Women in Economics

A few weeks ago, I sat down with CTaLE’s Dr. Ramin Nassehi to talk about his Economics Walk around UCL’s Bloomsbury campus. After making notes for his featured blog post (found here), he mentioned how ironic it was that though UCL’s Department of Political Economy was ground-breaking in that it hosted the first coeducational class in a British university in 1871, the progress of women in economics seems to have stalled in modern times.

This post is a very general discussion and if personal views are shared, they are my own and should not be attributed to CTaLE, UCL or any other organisation that I am associated with.

The Sveriges Riksbank Prize in Economic Sciences, also known as the Nobel Prize in Economics, is one of many prestigious awards in this field. With the first award being in 1969, only one woman, Elinor Ostrom, has won and that was in 2009 – already 10 years ago. In terms of women in influential economic positions, the first woman to serve as chair of the U.S. Federal Reserve was Janet Yellen in 2014. These awards and nominations show that many firsts are still occurring 150 years on, and that economics is still a largely male-dominated field.

Several articles explore the lack of female economists and the possible reasons behind this. The Financial Times found that women across different countries are less likely to study economics. This could be because there are fewer women already in the field hence less female economist role models. Shelly Lundberg and Jenna Stearns looked into female academics in economics and found that productivity could be a factor as well. New female economists have limited access to mentors and receive less credit when publishing with co-authors thus affecting their probability of getting a tenured position. The BBC further summarizes that female economists’ papers take six months longer to be reviewed, and even with tenure they get paid less than their male counterparts. These are some of many constraints to progress.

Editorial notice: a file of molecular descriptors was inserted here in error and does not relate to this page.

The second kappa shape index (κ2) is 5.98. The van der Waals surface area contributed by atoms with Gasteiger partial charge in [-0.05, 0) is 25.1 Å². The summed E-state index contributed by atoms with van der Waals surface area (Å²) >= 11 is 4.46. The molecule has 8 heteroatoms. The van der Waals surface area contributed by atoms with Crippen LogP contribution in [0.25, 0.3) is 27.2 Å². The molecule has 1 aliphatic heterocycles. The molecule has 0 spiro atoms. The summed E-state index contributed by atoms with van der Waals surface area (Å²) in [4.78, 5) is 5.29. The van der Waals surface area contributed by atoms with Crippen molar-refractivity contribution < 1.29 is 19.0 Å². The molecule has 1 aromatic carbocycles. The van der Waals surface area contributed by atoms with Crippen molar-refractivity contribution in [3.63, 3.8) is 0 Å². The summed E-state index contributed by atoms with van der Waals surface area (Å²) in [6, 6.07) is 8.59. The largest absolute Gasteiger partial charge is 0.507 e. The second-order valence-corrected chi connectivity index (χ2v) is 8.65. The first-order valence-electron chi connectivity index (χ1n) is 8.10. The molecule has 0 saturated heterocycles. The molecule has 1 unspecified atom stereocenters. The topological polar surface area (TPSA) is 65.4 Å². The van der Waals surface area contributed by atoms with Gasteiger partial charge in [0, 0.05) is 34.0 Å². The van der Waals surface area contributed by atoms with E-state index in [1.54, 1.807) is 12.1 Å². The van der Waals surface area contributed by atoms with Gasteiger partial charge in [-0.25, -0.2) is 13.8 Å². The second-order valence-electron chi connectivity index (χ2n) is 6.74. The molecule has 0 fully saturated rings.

Work is underway to promote economics in schools to capture students’ interests, which hopefully means more future female economists. The same Financial Times mentioned earlier cited UCL’s Professor Wendy Carlin and the CORE programme, in which Dr. Parama Chaudhury is also a part of, as introducing new ways of conceptualising economics to make it appealing to students. Though progress may have stalled for now, a shift in teaching methods and economic culture could make way for many.  

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